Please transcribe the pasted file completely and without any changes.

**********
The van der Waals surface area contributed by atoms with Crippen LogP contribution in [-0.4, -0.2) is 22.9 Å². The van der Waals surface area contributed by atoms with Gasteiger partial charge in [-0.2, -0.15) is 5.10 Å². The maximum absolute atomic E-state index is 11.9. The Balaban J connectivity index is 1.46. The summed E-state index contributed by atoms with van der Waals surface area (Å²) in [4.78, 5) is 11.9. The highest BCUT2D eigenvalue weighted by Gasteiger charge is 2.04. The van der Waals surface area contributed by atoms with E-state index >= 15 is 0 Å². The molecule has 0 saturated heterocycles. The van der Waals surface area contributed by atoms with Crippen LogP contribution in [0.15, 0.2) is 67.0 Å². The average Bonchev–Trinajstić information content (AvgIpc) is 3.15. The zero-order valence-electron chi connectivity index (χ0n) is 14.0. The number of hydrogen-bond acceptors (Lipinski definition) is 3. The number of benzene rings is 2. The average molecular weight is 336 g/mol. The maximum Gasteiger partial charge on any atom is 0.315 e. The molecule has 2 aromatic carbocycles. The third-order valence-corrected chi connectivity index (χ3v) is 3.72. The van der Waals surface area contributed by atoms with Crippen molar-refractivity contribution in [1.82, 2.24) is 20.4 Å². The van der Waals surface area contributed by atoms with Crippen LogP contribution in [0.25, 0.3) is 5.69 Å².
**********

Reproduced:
The van der Waals surface area contributed by atoms with Crippen LogP contribution in [-0.4, -0.2) is 22.9 Å². The van der Waals surface area contributed by atoms with Gasteiger partial charge in [-0.2, -0.15) is 5.10 Å². The maximum absolute atomic E-state index is 11.9. The Balaban J connectivity index is 1.46. The summed E-state index contributed by atoms with van der Waals surface area (Å²) in [4.78, 5) is 11.9. The highest BCUT2D eigenvalue weighted by Gasteiger charge is 2.04. The van der Waals surface area contributed by atoms with E-state index >= 15 is 0 Å². The molecule has 0 saturated heterocycles. The van der Waals surface area contributed by atoms with Crippen LogP contribution in [0.15, 0.2) is 67.0 Å². The average Bonchev–Trinajstić information content (AvgIpc) is 3.15. The zero-order valence-electron chi connectivity index (χ0n) is 14.0. The number of hydrogen-bond acceptors (Lipinski definition) is 3. The number of benzene rings is 2. The average molecular weight is 336 g/mol. The maximum Gasteiger partial charge on any atom is 0.315 e. The molecule has 2 aromatic carbocycles. The third-order valence-corrected chi connectivity index (χ3v) is 3.72. The van der Waals surface area contributed by atoms with Crippen molar-refractivity contribution in [1.82, 2.24) is 20.4 Å². The van der Waals surface area contributed by atoms with Crippen LogP contribution in [0.25, 0.3) is 5.69 Å².